About the Professions

Professions in the allied sciences field require you to be interested and have an aptitude in the sciences. Career opportunities exist in many different settings: hospitals, clinics, private laboratories, imaging centers, sleep clinics, research, public health, sales and marketing, consulting, health administration, education, and more.

With a bachelor's of science degree from NDSU, major in one of the allied sciences programs that fits your career goals.

According to the US Department of Labor Bureau of Lab Statistics, employment in allied sciences fields continues to grow. Check out the labor statistics for medical laboratory scientists, radiologic technologists, sonographers, and respiratory therapists.


Medical Laboratory Scientist

Medical laboratory scientists use analytical procedures and complex instruments to perform tests on blood and body fluids that assist physicians in patient diagnosis and treatment, disease monitoring and prevention.  Because the tests performed are so vital in medical treatment, the medical laboratory scientist must know not only how to perform these tests with scientific precision and accuracy, but must be well educated in the underlying scientific principles and clinical significance of the results. 

The principle areas of practice in the laboratory are chemistry, hematology, microbiology, urinalysis, immunohematology and immunology.  In addition to performing laboratory tests, MLS professionals also assist to interpret test results in conjunction with patient information and communicate their meaning to other healthcare team members. They monitor quality controls, conduct research, develop new tests and methods, and supervise personnel.  While direct patient contact is limited, these individuals enjoy being a part of the healthcare team. 

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Radiologic Technologist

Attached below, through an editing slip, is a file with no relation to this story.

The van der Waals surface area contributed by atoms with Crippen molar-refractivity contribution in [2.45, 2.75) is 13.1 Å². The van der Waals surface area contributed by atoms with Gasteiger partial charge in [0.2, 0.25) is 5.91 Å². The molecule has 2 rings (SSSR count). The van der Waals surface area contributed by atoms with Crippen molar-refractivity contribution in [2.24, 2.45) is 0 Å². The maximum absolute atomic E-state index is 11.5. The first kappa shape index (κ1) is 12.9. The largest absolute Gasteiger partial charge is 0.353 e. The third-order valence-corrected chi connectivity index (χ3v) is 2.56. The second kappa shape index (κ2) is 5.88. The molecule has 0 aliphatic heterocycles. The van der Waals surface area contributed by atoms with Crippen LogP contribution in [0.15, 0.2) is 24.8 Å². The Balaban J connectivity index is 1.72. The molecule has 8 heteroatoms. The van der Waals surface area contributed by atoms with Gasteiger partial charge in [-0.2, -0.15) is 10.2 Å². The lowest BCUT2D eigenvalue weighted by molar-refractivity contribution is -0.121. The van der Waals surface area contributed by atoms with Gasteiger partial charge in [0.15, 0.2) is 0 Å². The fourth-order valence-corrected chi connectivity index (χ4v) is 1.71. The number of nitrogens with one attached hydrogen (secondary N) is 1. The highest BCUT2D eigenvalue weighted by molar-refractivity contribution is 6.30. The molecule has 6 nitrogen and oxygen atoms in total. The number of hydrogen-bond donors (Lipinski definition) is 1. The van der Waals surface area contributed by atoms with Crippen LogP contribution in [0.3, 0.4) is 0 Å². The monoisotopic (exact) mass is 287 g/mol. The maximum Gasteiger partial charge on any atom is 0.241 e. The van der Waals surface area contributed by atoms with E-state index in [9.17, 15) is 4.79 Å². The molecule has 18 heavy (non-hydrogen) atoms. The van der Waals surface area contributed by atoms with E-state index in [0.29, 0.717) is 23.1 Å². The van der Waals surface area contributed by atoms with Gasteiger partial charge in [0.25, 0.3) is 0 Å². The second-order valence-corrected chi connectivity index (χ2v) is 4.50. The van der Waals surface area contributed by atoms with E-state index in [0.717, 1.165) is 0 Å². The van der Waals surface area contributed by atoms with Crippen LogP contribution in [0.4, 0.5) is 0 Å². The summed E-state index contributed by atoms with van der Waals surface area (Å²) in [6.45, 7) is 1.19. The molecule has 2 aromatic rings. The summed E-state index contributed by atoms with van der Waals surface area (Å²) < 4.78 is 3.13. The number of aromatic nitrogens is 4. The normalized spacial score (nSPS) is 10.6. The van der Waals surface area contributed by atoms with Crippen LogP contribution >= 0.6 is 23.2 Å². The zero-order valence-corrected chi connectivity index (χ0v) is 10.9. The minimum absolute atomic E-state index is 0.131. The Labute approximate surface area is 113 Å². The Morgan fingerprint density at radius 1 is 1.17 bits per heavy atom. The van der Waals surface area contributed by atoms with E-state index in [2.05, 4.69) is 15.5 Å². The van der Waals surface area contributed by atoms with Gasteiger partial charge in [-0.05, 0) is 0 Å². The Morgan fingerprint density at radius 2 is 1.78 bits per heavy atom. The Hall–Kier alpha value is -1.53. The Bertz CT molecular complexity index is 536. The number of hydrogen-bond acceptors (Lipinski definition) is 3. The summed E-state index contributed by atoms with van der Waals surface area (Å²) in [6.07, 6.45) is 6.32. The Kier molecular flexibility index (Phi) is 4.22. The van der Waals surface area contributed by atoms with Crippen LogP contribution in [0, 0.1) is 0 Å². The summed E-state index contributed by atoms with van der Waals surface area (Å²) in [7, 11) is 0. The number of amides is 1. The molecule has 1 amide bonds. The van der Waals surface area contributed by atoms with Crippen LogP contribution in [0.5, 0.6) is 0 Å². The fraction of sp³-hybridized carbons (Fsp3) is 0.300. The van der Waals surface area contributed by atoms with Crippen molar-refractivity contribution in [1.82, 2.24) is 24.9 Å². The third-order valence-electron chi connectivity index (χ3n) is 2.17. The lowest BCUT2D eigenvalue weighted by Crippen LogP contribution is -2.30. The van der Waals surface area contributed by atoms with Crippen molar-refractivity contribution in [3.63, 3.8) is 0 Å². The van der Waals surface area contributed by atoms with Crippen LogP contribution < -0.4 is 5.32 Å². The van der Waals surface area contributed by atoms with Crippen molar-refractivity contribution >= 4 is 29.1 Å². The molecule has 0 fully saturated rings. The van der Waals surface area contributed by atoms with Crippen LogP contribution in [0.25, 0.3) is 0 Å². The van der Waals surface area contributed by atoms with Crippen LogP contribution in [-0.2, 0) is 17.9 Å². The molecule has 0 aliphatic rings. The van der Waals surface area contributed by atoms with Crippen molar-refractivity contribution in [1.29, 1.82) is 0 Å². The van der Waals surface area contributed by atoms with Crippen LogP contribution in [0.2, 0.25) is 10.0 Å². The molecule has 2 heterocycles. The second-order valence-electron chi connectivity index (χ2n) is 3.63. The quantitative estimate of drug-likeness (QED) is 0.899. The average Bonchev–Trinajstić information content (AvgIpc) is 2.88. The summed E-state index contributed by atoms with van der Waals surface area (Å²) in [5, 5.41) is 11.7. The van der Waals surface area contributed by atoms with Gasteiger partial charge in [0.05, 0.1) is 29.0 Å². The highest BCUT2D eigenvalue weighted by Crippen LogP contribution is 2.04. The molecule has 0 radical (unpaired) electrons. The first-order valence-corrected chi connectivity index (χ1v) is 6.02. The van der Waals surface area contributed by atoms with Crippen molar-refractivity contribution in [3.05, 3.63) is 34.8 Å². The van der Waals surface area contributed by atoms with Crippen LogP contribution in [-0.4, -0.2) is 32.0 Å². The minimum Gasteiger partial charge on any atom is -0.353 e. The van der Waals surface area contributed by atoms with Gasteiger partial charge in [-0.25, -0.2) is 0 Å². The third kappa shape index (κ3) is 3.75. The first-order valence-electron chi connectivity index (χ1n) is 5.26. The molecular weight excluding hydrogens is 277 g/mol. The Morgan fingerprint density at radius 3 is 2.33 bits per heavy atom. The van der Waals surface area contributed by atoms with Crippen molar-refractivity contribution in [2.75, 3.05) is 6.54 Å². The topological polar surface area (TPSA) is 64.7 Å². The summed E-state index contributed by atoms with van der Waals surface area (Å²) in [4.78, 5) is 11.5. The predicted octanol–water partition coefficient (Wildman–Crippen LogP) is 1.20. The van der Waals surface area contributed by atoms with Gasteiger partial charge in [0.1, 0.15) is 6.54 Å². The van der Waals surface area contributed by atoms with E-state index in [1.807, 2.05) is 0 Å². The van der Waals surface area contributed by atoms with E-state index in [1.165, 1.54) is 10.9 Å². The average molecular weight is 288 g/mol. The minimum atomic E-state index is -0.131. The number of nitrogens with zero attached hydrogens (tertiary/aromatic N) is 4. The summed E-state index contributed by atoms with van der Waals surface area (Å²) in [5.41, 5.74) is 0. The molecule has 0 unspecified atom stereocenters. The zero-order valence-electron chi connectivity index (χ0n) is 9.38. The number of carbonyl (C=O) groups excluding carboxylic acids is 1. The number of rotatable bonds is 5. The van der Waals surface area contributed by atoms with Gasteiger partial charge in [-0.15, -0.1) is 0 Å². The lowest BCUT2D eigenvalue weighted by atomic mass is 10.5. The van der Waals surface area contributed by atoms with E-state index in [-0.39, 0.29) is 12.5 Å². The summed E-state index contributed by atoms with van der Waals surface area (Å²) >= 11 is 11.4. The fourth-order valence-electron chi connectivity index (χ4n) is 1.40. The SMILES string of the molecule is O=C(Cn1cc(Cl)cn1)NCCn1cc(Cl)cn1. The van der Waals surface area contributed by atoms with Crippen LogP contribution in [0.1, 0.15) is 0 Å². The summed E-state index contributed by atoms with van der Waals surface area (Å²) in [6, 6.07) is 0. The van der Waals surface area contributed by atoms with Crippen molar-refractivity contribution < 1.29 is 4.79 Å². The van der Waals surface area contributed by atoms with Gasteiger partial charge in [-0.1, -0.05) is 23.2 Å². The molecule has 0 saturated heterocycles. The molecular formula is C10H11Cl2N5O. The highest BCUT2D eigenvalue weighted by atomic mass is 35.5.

Radiologic technologists, also known as radiographers, perform diagnostic imaging examinations, accurately position patients, ensure quality diagnostic images are produced, and adhere to radiation protection regulations for themselves, their patients, and coworkers.  They work closely with radiologists, the physicians who interpret medical images, to diagnose or rule out disease or injury.

Multi-skilled RT(R)s who are educated and credentialed in more than one type of imaging technique are the most marketable. With experience and additional education, RTs may become specialists in CT, mammography, and magnetic resonance imaging (MRI), or advance into management or education. Radiation therapy, sonography, and nuclear medicine typically require additional specialized education in a dedicated training program.

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Sonographers are highly skilled health care professionals who use special equipment and high frequency sound waves (ultrasound) to create images of internal body structures and organs. They have a high level of patient interaction and play a vital role in providing the physician with images to interpret, assess, and diagnose medical conditions or conduct surgical procedures.

Echocardiographers, also known as cardiac sonographers, evaluate the anatomy and hemodynamics (blood flow) of the heart, its chambers and valves, and related blood vessels. Diagnostic medical sonographers evaluate abdominal structures like the kidney, liver, and spleen, breast tissue, the reproductive system, blood vessels, fetal development, and musculoskeletal structures like tendons and joints. 

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Respiratory Therapist

Respiratory Care is a rewarding field dedicated to helping patients with cardiopulmonary (heart-lung) disorders, like asthma, cystic fibrosis, trauma, and post-operative complications. The practice of Respiratory Care encompasses diagnostic evaluation, therapy, and education of patients found in neonatal/pediatric units, adult general and intensive care units, pulmonary function labs, pulmonary rehabilitation, and home care.  RTs work closely with physicians, nurses, and other health professionals to deliver direct bedside care to patients of all ages. 

Diagnostic activities include obtaining and analyzing sputum and blood specimens, performing breathing studies to determine if lung function is impaired, performing sleep disorder studies, and interpreting the data obtained from these. 

Therapy includes administering medical gases and respiratory medications to alleviate breathing problems, applying and monitoring mechanical ventilatory and cardiovascular support, maintaining artificial airways, and performing bronchopulmonary hygiene procedures and cardiopulmonary rehabilitation activities. 

Respiratory therapists also educate the patient, family and public to promote knowledge of cardiopulmonary disease, medical therapy and wellness.

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